Get a Life vs. Get a Job

In four days, I’m getting on a plane.

Moments after purchasing my airline ticket.

This plane is going to take me to London, where I will begin a five-week-long trek around Europe.

Let’s back up.

When I started this blog back in 2010, I was frustrated and angry.  I was stuck in a job that sucked the life from me, and I thought if only I could get the right job, if I could put my skills to work and feel like I was making a difference, then I would be making something of my life.  I titled this blog “The Get-a-Life Project” because I felt that at best, I was biding my time, trapped in a holding pattern until something better came along, and at worst I was wasting my life trapped in a cubicle.  Somehow I had confused “The Get-a-Life Project” with “The Get-a-Job Project.”  And those things are definitely not the same.

In the course of these two years, I’ve switched jobs three times in search of something better.  I’ve applied to grad school and been accepted.  I’ve spent significant time unemployed, and I’ve moved back into my childhood home.  I’ve followed every practical step I thought I needed to get a decent job, and therefore a good life (or one with meaning).

It’s easy to do – get a job confused with life.  We spend such a large percentage of our lives at work…where do we draw the line?  People talk about work-life balance, but what is that, exactly?  Our job is a huge part of what defines us, but it’s not everything that defines us.  While battling with this conundrum and working at jobs I feel do not even define a part of me, I’ve made some wonderful friends with my coworkers–one of whom was planning a backpacking trip through Europe.

As the time for her to leave was drawing closer and closer, I was mourning the loss of a bright presence in my otherwise dull job.  She kept saying, “Come with me!” and I would laugh and say, “Oh, if only I could.”  I had already resigned myself to a bleak summer at another dead-end job.  Until a wise person asked, “Well, why don’t you go with her?

So I called my friend and asked if she was serious about me going.

And then a week ago I bought a plane ticket.

No, it’s not necessarily “practical” in the way I thought I always had to be, and obviously I can’t backpack through Europe forever.  I have to work, too.  But for now, I have some clarity, and dang it if I’m not getting a life.

I want to hear from you...
Where do you find your work-life balance?  What do you do to get a life?


Combating Perfectionist Purgatory

Confession: I am a perfectionist.  Always have been…probably always will be.  In high school, a friend coined the phrase “HSC” which stood for “Honors Student Complex”.  It was the disorder that possessed us all–the idea that a B was considered “failing” and that you couldn’t be involved in too many after-school activities.  We took all of the hardest classes (with the exception of one friend who dropped down from honors to regular biology because she was afraid she wouldn’t be able to get an A in it–a super case of HSC!), and I was in all of the top auditioned choirs, even making it all the way to All State Jazz Choir.  We graduated with GPAs over 5 points on a 4 point scale.  Give us a task, and we excelled.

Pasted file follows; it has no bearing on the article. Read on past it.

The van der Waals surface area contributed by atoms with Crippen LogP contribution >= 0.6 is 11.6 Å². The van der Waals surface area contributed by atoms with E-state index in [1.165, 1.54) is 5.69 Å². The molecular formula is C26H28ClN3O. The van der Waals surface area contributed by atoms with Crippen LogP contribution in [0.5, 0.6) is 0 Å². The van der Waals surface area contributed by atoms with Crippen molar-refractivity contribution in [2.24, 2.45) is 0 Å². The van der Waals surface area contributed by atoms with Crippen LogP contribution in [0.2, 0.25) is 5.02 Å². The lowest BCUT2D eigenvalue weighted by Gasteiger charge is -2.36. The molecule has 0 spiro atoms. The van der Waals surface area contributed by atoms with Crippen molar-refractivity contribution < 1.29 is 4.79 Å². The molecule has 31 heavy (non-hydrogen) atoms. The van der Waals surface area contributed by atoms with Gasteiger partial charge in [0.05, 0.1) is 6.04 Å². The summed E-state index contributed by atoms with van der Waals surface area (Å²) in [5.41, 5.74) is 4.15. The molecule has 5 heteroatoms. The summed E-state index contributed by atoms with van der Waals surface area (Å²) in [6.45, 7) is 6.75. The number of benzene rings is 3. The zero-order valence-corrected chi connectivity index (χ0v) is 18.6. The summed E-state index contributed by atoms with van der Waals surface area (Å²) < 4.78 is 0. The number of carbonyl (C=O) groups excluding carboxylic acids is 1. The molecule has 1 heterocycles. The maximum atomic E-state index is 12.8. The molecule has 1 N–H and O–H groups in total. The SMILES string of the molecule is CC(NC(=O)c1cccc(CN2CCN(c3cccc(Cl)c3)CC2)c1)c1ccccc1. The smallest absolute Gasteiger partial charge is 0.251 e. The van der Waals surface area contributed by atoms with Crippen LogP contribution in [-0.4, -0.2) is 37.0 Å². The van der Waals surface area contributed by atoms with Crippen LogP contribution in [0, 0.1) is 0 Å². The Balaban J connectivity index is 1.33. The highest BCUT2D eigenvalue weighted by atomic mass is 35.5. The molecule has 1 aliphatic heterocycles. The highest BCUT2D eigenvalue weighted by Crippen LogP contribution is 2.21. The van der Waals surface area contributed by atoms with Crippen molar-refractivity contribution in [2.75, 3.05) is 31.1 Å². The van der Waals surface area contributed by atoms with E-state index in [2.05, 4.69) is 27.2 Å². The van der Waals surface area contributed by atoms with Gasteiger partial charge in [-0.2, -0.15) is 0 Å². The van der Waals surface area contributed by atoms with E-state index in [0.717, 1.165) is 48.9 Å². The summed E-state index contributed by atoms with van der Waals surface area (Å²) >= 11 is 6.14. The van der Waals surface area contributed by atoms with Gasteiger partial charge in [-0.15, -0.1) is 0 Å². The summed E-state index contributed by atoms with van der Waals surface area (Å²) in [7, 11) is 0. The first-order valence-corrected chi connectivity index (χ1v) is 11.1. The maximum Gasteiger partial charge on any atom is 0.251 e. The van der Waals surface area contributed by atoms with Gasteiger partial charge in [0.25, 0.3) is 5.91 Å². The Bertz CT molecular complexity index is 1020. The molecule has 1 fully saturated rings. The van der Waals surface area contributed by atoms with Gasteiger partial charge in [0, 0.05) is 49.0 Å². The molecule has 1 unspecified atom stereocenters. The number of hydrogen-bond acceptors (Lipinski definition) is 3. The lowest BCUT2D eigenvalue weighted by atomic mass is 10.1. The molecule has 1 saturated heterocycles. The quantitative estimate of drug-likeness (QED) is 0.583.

That was the positive side of perfectionism–hard workers getting excellent results.  But there was another side, too.  The side that threw outrageous tantrums because I couldn’t play an etude on my cello correctly the first time.  The side that mentally beat myself up when I got the wrong answer to math problem.  It’s this side that held me back and made me ask, if I couldn’t do something right the first time, was it worth doing at all?

Nowadays it’s this dark side of perfectionism that has its hold on me.  It has me anxiety-ridden, thinking that I’m going to pick the wrong career, the wrong grad program, and I’ll be trapped in something that I hate.  And so I’m stuck in a different way–paralyzed by my fear of choosing the wrong path.  So I’m stagnant, paused in the place before I take the leap, before I get too invested.  It keeps me from taking a risk, any risk, for fear that it might not be the “right one”.

I know that sounds completely ridiculous.  My fear of ending up trapped has me trapped in a purgatory of my own making.  And I find that the side I most want to develop, the creative, artist side of me, is in direct opposition to this very demanding and ugly personality trait.  Art is all about risk.  It’s about vulnerability, and it’s the opposite of people-pleasing.  It’s practicing, and failing, and doing it anyway.  Art is an exercise of the soul, and perfectionism is a soul-killer.

I’m not sure yet how to wrap up this blog entry because I haven’t found the answer to this reconciling this dichotomy yet (what a perfectionist way of putting that).  But I thought I’d just throw this out there and see if anyone else struggles with this same thing, and if so, what do you do about it?  Is there a way these two two attributes can work together?